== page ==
Always include a hat and sunglasses.
Limit sun exposure between 10 a.m. and 4
p.m. This is when UV rays are strongest. If
your shadow is shorter than you are, get
out of the sun.
Be aware that water, snow and sand all
reflect UV rays and increase your chances
for sunburn.
(continued on page 3)
UV Safety
Don’t Get Burned! How to Protect
Sunglasses aren’t just a fashion accessory or
something that adults need to wear on sunny
days. Wearing sunglasses, from birth through
old age, can help save your eyesight.
Your Body From Sun Damage
The lens in a child’s eye is clear from birth
through about age 10. it can’t filter out as
much sunlight as an adult lens. That means sun
exposure can cause more damage before age
10 than after, when the lens begins to get
Keep children in the shade and in protective
clothing. If shade or protective clothing are
not available, apply minimal amount of
sunscreen with at least an SPF of 15 to small
areas like the cheeks and back of the hands.
If a child under age 1 gets sunburn, apply
cool compresses and call your pediatrician
right away. Also call if an older child has a
sunburn with fever, blistering, severe pain
and lethargy.
Early exposure, long-term damage
Cool wet compresses, lotions and baths may help
relieve sunburn pain. For serious burns, call your
doctor. Medication may prevent infection and
help with the swelling and pain.
Some studies suggest that 80 percent of sun
damage occurs by age 18. Long-term exposure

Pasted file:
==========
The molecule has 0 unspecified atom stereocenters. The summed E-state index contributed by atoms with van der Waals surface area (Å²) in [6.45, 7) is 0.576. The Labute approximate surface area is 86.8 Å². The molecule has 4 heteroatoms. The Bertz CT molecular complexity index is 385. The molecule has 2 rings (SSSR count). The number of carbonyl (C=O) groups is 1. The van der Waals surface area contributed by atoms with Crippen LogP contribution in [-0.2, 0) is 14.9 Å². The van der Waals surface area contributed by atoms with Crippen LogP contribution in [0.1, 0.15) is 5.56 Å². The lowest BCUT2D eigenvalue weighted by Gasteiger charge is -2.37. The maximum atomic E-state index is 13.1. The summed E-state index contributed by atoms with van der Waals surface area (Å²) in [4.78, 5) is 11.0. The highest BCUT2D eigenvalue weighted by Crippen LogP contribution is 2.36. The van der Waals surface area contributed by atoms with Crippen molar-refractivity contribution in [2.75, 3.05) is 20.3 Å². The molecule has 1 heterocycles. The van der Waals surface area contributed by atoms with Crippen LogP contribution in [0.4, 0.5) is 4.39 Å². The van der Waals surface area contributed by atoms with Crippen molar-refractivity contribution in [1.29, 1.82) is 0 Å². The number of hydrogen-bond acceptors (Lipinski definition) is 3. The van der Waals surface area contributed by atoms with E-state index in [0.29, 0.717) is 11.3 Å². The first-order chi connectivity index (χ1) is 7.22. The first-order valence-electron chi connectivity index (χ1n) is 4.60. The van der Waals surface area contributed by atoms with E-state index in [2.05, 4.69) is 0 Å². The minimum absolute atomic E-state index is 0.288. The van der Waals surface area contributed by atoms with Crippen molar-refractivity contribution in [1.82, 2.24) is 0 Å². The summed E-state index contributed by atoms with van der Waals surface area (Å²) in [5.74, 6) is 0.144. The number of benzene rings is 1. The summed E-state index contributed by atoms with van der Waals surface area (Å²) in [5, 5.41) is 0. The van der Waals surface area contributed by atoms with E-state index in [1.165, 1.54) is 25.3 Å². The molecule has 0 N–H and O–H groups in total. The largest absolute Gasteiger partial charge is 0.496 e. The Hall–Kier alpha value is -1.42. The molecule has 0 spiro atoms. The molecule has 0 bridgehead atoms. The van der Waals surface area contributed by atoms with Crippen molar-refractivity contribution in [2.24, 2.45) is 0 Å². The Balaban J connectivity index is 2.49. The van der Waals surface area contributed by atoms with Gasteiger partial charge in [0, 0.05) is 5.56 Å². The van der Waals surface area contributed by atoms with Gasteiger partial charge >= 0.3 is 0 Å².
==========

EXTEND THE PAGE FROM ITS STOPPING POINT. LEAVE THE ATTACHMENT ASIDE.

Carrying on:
to the sun’s UV rays is a big factor in vision
loss. Studies indicate that too much sunlight
may lead to:
Cataracts and age-related macular
degeneration, which rob adults of eyesight
Skin cancer around the eyelids
Pterygia (benign growths on the eye’s
surface that can block vision)
Sunglasses: A Must for
There are three types of UV radiation: UV-A, UV
-B and UV-C.
Children and Adults
Over-exposure to UV rays is bad for
eyes of any age, but it can be
UV-A can damage the macula, the part of
the retina that controls central vision.
UV-B affects the front part of the eye—the
cornea and lens—and can cause even more
damage than UV-A.
UV-C is absorbed by the ozone layer and is
not dangerous.
especially harmful for the very
young. Learn ways to protect the
eye health of all of your loved ones.
Over-exposure to UV-B rays for short periods
can lead to corneal sunburn. This can cause
pain, a feeling of grit in the eyes and even
(continued on page 4)
UV Safety
Are sunglasses enough?
Sunglasses: A Must for Children and
Have your child wear a hat along with
sunglasses–-and do the same yourself.
When you wear a hat and sunglasses
outside, your child will more likely follow
your lead.
Give your child a wide-brimmed hat to
wear. It will block about half of UV rays and
provide extra protection. Even a baseball
cap can limit UV rays that hit the eyes from
above or around glasses.
Teach your children to never look directly
into or stare at the sun. Looking at the sun